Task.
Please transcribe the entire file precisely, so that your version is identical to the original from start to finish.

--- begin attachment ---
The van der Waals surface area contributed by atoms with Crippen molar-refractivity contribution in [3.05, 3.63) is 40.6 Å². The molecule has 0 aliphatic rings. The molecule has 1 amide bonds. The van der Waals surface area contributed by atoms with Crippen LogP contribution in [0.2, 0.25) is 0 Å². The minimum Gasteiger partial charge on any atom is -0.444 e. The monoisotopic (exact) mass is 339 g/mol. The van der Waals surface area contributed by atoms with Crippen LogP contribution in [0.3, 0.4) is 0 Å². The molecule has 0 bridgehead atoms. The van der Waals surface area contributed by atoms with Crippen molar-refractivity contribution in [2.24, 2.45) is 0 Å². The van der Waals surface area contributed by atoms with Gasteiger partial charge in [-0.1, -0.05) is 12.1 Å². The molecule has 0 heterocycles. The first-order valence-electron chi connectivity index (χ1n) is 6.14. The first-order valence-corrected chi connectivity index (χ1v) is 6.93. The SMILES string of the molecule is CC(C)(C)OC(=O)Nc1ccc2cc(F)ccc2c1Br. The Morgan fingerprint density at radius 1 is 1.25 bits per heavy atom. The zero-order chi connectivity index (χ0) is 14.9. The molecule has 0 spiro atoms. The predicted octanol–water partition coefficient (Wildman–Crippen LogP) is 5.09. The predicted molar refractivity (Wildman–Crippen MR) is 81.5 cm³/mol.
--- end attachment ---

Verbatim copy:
The van der Waals surface area contributed by atoms with Crippen molar-refractivity contribution in [3.05, 3.63) is 40.6 Å². The molecule has 0 aliphatic rings. The molecule has 1 amide bonds. The van der Waals surface area contributed by atoms with Crippen LogP contribution in [0.2, 0.25) is 0 Å². The minimum Gasteiger partial charge on any atom is -0.444 e. The monoisotopic (exact) mass is 339 g/mol. The van der Waals surface area contributed by atoms with Crippen LogP contribution in [0.3, 0.4) is 0 Å². The molecule has 0 bridgehead atoms. The van der Waals surface area contributed by atoms with Crippen molar-refractivity contribution in [2.24, 2.45) is 0 Å². The van der Waals surface area contributed by atoms with Gasteiger partial charge in [-0.1, -0.05) is 12.1 Å². The molecule has 0 heterocycles. The first-order valence-electron chi connectivity index (χ1n) is 6.14. The first-order valence-corrected chi connectivity index (χ1v) is 6.93. The SMILES string of the molecule is CC(C)(C)OC(=O)Nc1ccc2cc(F)ccc2c1Br. The Morgan fingerprint density at radius 1 is 1.25 bits per heavy atom. The zero-order chi connectivity index (χ0) is 14.9. The molecule has 0 spiro atoms. The predicted octanol–water partition coefficient (Wildman–Crippen LogP) is 5.09. The predicted molar refractivity (Wildman–Crippen MR) is 81.5 cm³/mol.